One Thursday per month, I invite my favourite writers to share the inspirations behind their stories. Here’s one from the intimidatingly talented Elizabeth Reeder.
Fremont was published by Kohl.
As Utah tosses and flips deciding how she’ll be in the world, Rachel can’t find the hall for days on end and sits in another unfamiliar room and weeps. Sounds of her children playing somewhere in this house come to her, but if she tries to follow them back to safety, she ends up in yet another oddly shaped room where she looks out the window and doesn’t recognize the view.
Finally, she sits at the kitchen table, amidst a mess of papers and maps she’s dragged down from the turret, and tries to find something that will root her in this next girl. The kids harangue around her, setting up and knocking over dominoes, making sandcastles, moats, and cliff-edged coastlines out of all the sand that accumulates daily. Arizona is in a bouncy chair and she bounces bounces bounces until she falls asleep, and it’s in this stillness that a map catches Rachel’s attention. It’s a map of the Great Salt Lake and the directions are all wonky with north facing west and west south and the edges of the water lack distinction. It’s basically useless as a guide. Right away she knows it’s a body of water that can’t actually be mapped because its shoreline changes so dramatically year on year. It’s foolish to even try. So many of us are foolish.
For writers, decisions around thievery and influence can engage the deepest emotions: from Bloom’s anxiety to Lethem’s ecstasy, (which he applies with such finesse to his 2007 Harpers article on artistic theft). I’m definitely more on the ecstasy end of that particular discussion.
The thefts in my novel Fremont are too numerous to detail but I’ll start with the eponymous name of the family and the book. John C Fremont was an egotistical and rogue explorer (and keen self-aggrandizer) who traveled west in the 1840s and 1850s in a bumbling exploration of the burgeoning United States’s western expanse. Often cavalier with the lives of his men, he was a keen botanist and cartographer who had a habit of naming most things he ‘discovered’ after himself – plants, places, and even an ancient, lost tribe of native Americans out in Utah are named after the Fremont River and became known as The Fremont People. At some point in his illustrious career, John C was convicted of mutiny and military misconduct (after which he ran for the presidency). His wife wrote most of his autobiographic journals, journals with names like The Life of Colonel John Charles Fremont and His Narratives of Explorations and Adventures. These texts are wild things, often beautifully written, almost sentimental:
“The view here is truly magnificent; but, indeed, it needs something to repay the long prairie journey of a thousand miles. The sun has just shot above the wall, and makes a magical change. The whole valley is glowing and bright, and all the mountain peaks are gleaming like silver … And at our evening halt on the Sweet Water the roasted ribs again made their appearance around the fires, and with them, good humor, and laughter, and song were restored to the camp. Our coffee had been expended, but we now made a kind of tea from the roots of the wild cherry tree.”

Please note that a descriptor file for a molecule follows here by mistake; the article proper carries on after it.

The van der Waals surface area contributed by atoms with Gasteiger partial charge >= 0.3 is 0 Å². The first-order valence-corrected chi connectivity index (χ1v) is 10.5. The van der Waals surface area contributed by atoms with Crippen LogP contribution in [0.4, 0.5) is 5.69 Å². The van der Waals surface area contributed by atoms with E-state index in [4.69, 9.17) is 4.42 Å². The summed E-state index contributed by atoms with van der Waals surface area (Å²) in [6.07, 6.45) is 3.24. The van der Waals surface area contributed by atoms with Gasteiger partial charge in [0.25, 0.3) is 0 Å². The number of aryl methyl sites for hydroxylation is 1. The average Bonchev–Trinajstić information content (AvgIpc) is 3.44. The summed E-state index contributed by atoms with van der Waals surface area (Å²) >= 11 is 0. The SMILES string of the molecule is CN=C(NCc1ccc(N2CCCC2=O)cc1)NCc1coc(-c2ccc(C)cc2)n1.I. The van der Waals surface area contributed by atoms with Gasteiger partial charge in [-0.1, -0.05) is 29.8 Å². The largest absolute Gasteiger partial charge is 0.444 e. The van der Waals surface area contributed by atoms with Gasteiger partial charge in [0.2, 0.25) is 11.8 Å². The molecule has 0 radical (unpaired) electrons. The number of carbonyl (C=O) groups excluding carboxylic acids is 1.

The influences for Fremont continue: from the pick-pocketing of ‘sweet water’ above to the idea of a man stealing maps from an archive library using a thin, flat razor secreted in the hem of his trousers. This idea comes from Miles Harvey’s The Island of Lost Maps, a beautifully constructed book with torn paper pages, which has a page-turning quest for this map thief, George Bland (who had a knack for disguise), at the very center of the book. The book came in the post from my dad, who knew I was looking at maps and cartography for my novel and who consequently was talking to his cardiologist, who then sent him the book to send to me. Theft travels.
Fremont has this huge imaginative canvas and the influences are often quite embedded. I discovered the idea of ‘types of water’ in Craig Child’s The Secret Knowledge of Water, which led me to write quite a long list of kinds of water I’d read about and many of these became linguistic sources within the book.
Wanting to create a narrative swing, I often turned to the rich, thick language of Angela Carter’s The Bloody Chamber (that I could temper into a telling that suited the longer form of the novel) and a lesser known contemporary fairytale novel, If I Told You Once by Judy Budnitz (a darkly foreboding tale of a controlling grandmother). I also listened obsessively to Everything But the Girl’s ‘Protection’, both for the rhythm and the obvious themes of bullying and protection. There are so many others: from Rachel’s last name, Roanoke (rumors and echoes of the lost colony of Roanoke) to ‘toroweaping’, which is my word-creation based on a geological layer of stone in the Grand Canyon, The Toroweap Formation, which is pressed between Coconino Sandstone and Kaibab Limestone. Utah, as a character, is like a magnet to the face of the compass of the family in part because in one book on Utah (Terry Tempest William’s stunning Refuge) there’s a map of the great salt lake in which north faces west. I love this idea of directions being subject to altering and how disorientating that is and how full of possibility (and this idea that we can choose directions has, in turn, influenced the title of the collection of lyrical essays I’m working on).
In the end, I enjoy the reverberations that the real, the historical, and the procured create in a work of fiction – this faint shadow of the familiar and of significance they build into a text. Readers experience those resonances in the work and, if it’s important, if the primary source is worth seeking out, I like to, as a writer, leave enough clues for readers to follow back to the source.
Fremont is published by Kohl.